Dr. Codd’s relational model was an unordered group, or set, of items, where each item was divided into fields with atomic values. The theory was that all items would have the same structure and the same number of fields, and that each field would be restricted to contain one and only one atomic data type. In other words, fields could no longer be redefined. Furthermore, the relational model defined a set of mathematical operations and constraints that could be applied to the set of items. These relational operations could theoretically be divided into components that could be processed by independent tasks running on one or more CPUs, and even on distributed machines. No other database model at that time could offer such powerful parallel processing potential, neither IBM’s hierarchical database model (IMS), nor their network database model (IDMS).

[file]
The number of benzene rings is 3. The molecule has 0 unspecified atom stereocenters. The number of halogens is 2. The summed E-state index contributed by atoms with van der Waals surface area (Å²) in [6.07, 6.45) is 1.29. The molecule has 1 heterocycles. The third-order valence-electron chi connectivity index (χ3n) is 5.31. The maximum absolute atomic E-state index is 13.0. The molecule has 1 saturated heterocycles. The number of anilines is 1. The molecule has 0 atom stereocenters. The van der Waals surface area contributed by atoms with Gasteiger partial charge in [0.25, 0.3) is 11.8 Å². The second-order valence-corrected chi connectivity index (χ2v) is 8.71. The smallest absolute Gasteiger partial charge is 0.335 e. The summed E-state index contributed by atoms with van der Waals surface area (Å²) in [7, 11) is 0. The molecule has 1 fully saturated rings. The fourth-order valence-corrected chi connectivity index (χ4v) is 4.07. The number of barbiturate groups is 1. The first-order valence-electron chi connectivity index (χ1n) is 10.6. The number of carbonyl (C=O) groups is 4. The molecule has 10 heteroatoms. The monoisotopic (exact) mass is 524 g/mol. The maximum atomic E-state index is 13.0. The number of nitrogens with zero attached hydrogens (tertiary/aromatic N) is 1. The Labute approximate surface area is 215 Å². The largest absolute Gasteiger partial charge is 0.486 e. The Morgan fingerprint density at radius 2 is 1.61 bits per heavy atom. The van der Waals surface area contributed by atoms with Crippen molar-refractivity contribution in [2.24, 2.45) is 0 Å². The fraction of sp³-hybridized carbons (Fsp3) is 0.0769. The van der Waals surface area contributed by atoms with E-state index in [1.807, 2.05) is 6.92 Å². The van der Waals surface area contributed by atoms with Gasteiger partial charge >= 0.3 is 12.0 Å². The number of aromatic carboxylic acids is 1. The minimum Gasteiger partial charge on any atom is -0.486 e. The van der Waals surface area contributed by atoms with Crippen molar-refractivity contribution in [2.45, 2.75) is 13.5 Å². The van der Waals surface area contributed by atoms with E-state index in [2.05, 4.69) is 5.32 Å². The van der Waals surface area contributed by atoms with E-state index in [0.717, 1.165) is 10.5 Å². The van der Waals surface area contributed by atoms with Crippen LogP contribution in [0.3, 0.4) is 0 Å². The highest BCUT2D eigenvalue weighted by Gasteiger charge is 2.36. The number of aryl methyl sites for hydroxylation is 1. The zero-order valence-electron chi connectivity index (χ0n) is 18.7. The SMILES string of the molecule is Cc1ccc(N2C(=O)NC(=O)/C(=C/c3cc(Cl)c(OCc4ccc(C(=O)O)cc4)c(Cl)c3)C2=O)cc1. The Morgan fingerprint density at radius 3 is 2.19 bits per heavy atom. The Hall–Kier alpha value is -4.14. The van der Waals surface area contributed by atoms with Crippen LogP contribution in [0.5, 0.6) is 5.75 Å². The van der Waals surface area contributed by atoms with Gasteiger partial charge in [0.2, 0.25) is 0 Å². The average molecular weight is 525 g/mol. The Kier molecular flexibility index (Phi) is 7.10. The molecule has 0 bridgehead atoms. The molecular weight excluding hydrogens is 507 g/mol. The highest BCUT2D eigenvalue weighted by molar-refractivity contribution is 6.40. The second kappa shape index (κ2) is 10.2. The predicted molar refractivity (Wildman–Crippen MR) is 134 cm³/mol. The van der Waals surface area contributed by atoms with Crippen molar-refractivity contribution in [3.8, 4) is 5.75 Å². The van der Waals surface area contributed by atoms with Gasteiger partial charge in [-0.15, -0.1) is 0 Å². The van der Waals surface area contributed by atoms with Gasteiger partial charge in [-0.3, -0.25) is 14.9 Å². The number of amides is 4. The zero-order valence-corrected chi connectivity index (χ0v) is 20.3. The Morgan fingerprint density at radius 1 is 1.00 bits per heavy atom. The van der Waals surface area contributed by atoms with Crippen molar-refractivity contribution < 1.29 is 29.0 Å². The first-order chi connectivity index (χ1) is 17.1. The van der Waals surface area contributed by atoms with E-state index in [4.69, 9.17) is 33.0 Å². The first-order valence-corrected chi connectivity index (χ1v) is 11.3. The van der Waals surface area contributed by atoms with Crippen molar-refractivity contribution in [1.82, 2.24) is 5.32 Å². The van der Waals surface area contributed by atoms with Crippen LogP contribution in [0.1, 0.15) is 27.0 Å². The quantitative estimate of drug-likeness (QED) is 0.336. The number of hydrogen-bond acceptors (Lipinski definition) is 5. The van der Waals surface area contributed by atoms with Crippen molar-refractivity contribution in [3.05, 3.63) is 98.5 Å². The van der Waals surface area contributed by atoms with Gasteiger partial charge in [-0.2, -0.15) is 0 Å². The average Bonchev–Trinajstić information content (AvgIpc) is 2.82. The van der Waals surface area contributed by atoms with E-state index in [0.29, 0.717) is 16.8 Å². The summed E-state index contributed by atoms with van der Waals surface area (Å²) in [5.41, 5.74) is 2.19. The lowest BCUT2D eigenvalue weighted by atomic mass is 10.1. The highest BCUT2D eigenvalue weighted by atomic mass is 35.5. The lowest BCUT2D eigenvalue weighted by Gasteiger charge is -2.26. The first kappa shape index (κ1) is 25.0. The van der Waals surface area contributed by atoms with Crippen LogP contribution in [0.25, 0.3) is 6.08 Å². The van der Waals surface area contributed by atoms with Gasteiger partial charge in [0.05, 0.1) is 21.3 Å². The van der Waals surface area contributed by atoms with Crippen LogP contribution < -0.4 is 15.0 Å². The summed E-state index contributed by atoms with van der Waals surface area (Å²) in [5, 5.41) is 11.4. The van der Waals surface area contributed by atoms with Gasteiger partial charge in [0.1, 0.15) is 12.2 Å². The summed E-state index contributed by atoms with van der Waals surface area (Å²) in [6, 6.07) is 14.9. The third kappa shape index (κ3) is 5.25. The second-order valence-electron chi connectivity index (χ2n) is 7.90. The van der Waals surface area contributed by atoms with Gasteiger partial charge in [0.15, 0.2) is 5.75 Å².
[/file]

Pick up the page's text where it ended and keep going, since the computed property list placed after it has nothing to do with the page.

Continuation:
In 1983, Christopher J. Date, who had corresponded with Dr. Codd since 1970 and later worked with him at the IBM research laboratory, joined Dr. Codd in forming the consultancy, Codd & Date International, where they advised major DBMS vendors on the direction of their relational products, and promoted the relational model through conferences and seminars world-wide. In 1985, Dr. Codd published the famous 12 rules of relational databases (actually 13 rules when counting Rule Zero).


Logical Data Modeling Concepts